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TSL Comic Book Convo Remembers:The First X-Men Film 15 Years Later

Oh these days of comic book film adaptions are something of a treat for those at the top half of Generation X.

Oh these days of comic book film adaptions are something of a treat for those at the top half of Generation X. Ya know, those fast aging comic book heads who dared imagine the current landscape in which film after comic book based film is released every summer.

That is the generation that longed for film studios to take comic books seriously. Their youth was a time in which we only had those ancient Superman films from the late 80s, and the uber-cartoonish Batman films from the early 90s was all we had to go on. Yes, the 90s did have a considerable amount of cartoons that are based on such popular comic book titles as X-Men and Spiderman. The latter of which earned itself some big screen love with Tobey McGuire playing Peter Parker in Sonys three film Spiderman arc starting in 2000. 

But one of the problems that fans have always had with single character based comic book movies is, other than the antagonist and the protagonist, there werent many other super powered representatives from their respective universes. Comic book nerds always want as many elements of the original material to show up on the big screen as humanly possible.  We are aware that each hero has his respective relationships with other heroes, either as part of a team or simply by fighting crime in a certain geographic area. 

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The earliest attempt at featuring a broader comic book film from a character perspective was Batman: Forever, starring Val Kilmer, Chris ODonnell, Jim Carrey, Nicole Kidman and Tommy Lee Jones. That film was followed up by the equally cartoonish Batman & Robin two years later. But we were getting tired of these campy, poorly edited, kid friendly films that were more like real life cartoons. We wanted films that captured the grittiness and dread of the actual comic book. The best we had come across prior to the turn of the century was Blade, starring Wesley Snipes.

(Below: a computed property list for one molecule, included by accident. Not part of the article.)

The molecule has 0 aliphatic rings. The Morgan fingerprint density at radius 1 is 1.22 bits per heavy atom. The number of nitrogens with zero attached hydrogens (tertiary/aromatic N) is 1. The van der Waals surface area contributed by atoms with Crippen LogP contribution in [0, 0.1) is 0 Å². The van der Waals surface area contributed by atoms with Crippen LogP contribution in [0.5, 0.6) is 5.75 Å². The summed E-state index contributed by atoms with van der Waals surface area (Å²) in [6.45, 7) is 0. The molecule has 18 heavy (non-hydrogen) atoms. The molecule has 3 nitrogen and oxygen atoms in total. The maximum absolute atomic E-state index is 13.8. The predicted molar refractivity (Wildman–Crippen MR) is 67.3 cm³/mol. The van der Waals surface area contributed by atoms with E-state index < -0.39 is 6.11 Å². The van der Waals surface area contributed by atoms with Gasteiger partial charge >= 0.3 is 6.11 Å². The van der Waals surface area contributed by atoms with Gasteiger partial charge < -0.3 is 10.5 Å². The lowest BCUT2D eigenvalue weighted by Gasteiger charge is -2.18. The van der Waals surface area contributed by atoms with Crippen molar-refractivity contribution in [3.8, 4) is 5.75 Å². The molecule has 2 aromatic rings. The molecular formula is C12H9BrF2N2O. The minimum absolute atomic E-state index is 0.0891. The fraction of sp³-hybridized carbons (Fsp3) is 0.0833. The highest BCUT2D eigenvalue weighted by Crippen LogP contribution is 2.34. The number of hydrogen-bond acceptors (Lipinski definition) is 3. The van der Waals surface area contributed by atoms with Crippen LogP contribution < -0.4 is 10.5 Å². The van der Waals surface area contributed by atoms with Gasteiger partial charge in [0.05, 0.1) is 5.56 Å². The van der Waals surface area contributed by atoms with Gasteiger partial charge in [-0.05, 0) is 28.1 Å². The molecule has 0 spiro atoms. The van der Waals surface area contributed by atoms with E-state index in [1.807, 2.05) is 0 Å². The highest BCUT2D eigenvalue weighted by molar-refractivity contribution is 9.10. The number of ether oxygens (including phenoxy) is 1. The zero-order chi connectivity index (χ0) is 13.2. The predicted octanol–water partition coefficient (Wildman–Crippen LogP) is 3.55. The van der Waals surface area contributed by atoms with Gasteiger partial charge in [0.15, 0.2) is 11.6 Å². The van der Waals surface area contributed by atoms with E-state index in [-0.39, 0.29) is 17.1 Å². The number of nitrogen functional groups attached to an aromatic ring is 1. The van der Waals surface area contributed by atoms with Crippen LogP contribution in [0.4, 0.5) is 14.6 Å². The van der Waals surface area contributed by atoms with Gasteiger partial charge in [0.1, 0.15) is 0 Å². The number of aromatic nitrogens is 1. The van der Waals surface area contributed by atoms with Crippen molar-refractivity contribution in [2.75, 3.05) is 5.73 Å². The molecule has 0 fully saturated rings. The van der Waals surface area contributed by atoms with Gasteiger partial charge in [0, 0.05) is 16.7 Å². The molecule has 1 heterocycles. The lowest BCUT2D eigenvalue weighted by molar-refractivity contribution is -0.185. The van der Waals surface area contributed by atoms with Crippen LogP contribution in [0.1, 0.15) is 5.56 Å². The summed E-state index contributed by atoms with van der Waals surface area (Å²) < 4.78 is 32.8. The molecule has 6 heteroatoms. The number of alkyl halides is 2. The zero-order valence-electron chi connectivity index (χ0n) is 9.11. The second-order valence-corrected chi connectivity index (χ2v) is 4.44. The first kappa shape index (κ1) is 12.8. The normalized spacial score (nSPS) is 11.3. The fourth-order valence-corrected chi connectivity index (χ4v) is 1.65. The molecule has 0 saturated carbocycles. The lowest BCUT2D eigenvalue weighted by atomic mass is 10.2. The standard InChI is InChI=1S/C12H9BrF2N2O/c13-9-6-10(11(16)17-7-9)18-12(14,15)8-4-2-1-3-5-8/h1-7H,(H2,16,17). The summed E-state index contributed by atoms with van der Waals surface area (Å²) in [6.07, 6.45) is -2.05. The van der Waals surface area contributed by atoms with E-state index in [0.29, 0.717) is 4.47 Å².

However, that blockbuster film seemed to occur in a completely different universe from the rest of Marvel because no mention was ever made of anything even remotely related to the Marvel Universe aka Earth 616.   Fresh off the overwhelming success of multiple X-Men animated television shows, fans and laypersons alike were salivating for the introduction of a film indicative of an expanded comic book world.  We saw “Generation X” premiere on Fox and were gravely disappointed that our generation lent its namesake to a stinker. This movie had to be good. It just had to be.


On July 14, 2000, 20th Century Fox and Brian Singer composed an ensemble of high-quality actors and combined them with the cinematography of Newton Thomas Sigel and editing prowess of Steven Rosunblum, Kevin Sitt and John Wright to create what quickly became the bar to which each of the following comic book related films through to the first Iron Man film strived to match.  The cast members quickly became synonymous with their characters. Patrick Stewart became Professor X, Hugh Jackman is the Wolverine, and Halle Berry will forever be tied to the role of Storm.

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Indeed, the plot was less connected to the comic book as many of us wished it were, and certain characters (like Juggernaut and Sabretooth) didnt play as central a role as we had hoped or imagined, but it was a start. A great one at that. Not only did it show Hollywood that serious actor would be interested in appearing in a comic book-based film, but it also showed that it is feasible from a character and storyline standpoint as well.  Blade may have re-birthed the idea of blockbuster films adapted from comic books, but X-Men proved that superhero films didnt have to be campy or goofy to garner international success or acclaim.

Starting his career as lead writer for EURweb.com back in 1998, Ricardo A Hazell has served as Senior Contributor with The Shadow League since coming to the company in 2013. His byline has appeared in the Washington Post, the Chicago Tribune, the South China Sea Morning Post, the Root and many other publications. At TSL he is charged with exploring black cultural angles where they intersect with the mainstream.